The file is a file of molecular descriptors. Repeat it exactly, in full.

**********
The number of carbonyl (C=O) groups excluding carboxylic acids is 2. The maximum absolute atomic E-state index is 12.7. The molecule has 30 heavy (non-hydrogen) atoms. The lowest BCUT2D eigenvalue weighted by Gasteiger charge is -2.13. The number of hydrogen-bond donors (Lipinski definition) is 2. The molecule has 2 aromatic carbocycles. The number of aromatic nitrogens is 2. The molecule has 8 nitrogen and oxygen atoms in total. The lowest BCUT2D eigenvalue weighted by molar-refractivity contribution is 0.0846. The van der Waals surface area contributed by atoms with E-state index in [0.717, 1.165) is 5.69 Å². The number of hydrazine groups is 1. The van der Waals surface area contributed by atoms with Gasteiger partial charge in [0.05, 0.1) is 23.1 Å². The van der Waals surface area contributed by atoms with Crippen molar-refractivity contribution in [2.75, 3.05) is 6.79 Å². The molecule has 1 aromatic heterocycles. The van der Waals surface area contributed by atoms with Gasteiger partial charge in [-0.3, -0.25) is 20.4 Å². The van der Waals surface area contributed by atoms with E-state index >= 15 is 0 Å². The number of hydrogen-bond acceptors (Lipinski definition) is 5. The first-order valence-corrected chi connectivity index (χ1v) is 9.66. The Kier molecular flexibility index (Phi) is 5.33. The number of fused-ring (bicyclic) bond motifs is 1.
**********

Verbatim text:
The number of carbonyl (C=O) groups excluding carboxylic acids is 2. The maximum absolute atomic E-state index is 12.7. The molecule has 30 heavy (non-hydrogen) atoms. The lowest BCUT2D eigenvalue weighted by Gasteiger charge is -2.13. The number of hydrogen-bond donors (Lipinski definition) is 2. The molecule has 2 aromatic carbocycles. The number of aromatic nitrogens is 2. The molecule has 8 nitrogen and oxygen atoms in total. The lowest BCUT2D eigenvalue weighted by molar-refractivity contribution is 0.0846. The van der Waals surface area contributed by atoms with E-state index in [0.717, 1.165) is 5.69 Å². The number of hydrazine groups is 1. The van der Waals surface area contributed by atoms with Gasteiger partial charge in [0.05, 0.1) is 23.1 Å². The van der Waals surface area contributed by atoms with Crippen molar-refractivity contribution in [2.75, 3.05) is 6.79 Å². The molecule has 1 aromatic heterocycles. The van der Waals surface area contributed by atoms with Gasteiger partial charge in [-0.3, -0.25) is 20.4 Å². The van der Waals surface area contributed by atoms with E-state index >= 15 is 0 Å². The number of hydrogen-bond acceptors (Lipinski definition) is 5. The first-order valence-corrected chi connectivity index (χ1v) is 9.66. The Kier molecular flexibility index (Phi) is 5.33. The number of fused-ring (bicyclic) bond motifs is 1.